Proponents of the Snooper’s Charter (and similar legislation elsewhere) argue such powers are necessary to keep the threat of terrorism in check. They contend that we need to give up our privacy in return for greater security and “if you’ve nothing to hide, you’ve nothing to fear”.

But opponents are worried that the government’s refusal to accept proposed amendments that would have introduced more privacy safeguards, and made it clear such powers could only be used to protect national security, leave the door open for far more intrusive and sinister state surveillance. They argue that bulk data collection and analysis is ill-conceived and disproportionate. In December, the European Court of Justice (CJEU) agreed, ruling the Act is unlawful in its current form. The Government is appealing, although once the UK has left the European Union it will no longer be subject to CJEU rulings.

shutterstock_49233139.jpgIronically, the powers are likely to have only a minimal effect when it comes to detecting terrorist threats or serious crimes. In fact, they could leave private citizens and legitimate organizations at far greater risk, since it has been shown people are less likely to search for information on topics such as hacking and encryption for fear of being flagged up as potential criminal suspects. This is likely to leave many in the dark about the threats they face and how best to protect themselves.

It is still perfectly legal to encrypt all your data while in storage and transit, and there has already been a spike in VPN take-up since the Act came into force. Terrorist groups and organized crime will inevitably turn to strong encryption and other anonymizing technologies such as TOR, most of which are perfectly legal (and indeed, need to remain so if legitimate online business is to remain secure). As the inventor of PGP encryption Phil Zimmermann wrote more than 25 years ago: “If privacy is outlawed, only outlaws will have privacy.”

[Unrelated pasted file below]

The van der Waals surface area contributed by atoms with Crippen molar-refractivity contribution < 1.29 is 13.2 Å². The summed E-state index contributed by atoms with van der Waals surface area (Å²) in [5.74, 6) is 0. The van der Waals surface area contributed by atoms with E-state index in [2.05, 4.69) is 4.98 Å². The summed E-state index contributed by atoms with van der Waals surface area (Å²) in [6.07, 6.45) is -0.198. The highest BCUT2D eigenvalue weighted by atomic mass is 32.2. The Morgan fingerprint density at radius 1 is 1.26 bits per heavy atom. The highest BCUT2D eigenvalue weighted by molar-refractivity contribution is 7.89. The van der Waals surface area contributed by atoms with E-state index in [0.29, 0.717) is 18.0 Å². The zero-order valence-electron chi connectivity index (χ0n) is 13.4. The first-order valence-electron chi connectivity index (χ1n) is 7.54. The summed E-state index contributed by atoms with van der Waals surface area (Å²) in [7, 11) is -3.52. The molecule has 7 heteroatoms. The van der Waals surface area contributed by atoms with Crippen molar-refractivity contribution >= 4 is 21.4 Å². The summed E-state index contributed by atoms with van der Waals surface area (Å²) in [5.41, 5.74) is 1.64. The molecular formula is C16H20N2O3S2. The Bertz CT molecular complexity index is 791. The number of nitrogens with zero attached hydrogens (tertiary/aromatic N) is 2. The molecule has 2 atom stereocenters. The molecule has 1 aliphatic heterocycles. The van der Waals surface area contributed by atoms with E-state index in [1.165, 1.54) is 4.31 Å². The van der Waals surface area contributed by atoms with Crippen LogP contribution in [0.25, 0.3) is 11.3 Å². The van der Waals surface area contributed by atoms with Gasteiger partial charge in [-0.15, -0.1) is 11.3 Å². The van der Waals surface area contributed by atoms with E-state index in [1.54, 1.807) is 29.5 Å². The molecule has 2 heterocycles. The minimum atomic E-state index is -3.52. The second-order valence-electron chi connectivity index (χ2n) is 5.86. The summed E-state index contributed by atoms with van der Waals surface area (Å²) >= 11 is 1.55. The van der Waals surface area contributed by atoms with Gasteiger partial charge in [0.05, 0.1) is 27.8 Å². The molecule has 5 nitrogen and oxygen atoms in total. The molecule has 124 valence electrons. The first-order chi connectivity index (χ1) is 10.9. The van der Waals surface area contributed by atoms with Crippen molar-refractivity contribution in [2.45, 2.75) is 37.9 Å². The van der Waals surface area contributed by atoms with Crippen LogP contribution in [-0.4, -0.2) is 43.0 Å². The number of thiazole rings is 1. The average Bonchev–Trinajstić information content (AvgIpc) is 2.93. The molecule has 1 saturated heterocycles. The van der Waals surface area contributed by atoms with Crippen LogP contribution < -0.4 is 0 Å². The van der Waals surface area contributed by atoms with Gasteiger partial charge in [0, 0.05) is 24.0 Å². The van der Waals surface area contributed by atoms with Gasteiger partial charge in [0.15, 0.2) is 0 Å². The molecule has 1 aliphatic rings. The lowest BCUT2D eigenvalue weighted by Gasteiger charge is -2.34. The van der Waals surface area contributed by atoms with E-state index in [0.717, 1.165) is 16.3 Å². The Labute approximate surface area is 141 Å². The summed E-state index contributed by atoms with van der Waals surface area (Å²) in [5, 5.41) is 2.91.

Keep Up The Fight For Privacy

Fortunately, there are a number of steps you can take as an individual or an organization to help the fight against invasive surveillance to ensure your data can’t be trawled by any snoopers:

  •      Support organizations that are fighting against such proposals. In the UK that includes the Don’t Spy On Us coalition, the Open Rights Group, Liberty and Big Brother Watch. Internationally, the US-based Electronic Frontier Foundation (EFF) has long been the most prominent campaigner for digital rights, while UK-based Privacy International also has a substantial track record of exposing and campaigning against privacy abuses worldwide. Other nations have their own country-specific campaign groups.
  •      Put continual pressure your representatives in government to oppose further moves that will undermine online privacy and security, or reverse any already in place.
  •      Support tech industry and open source initiatives to build strong encryption into applications, communications technologies and internet-connected devices by default.
  •      Use VPNs and encryption to protect your network traffic, communications and data from snoopers.
  •      Oppose any government efforts that could weaken encryption and internet security for everybody, such as mandating manufacturers and developers build ‘backdoors’ into encryption and communication systems.
  •      Educate yourself on the technical, social and political issues – and help explain them to others.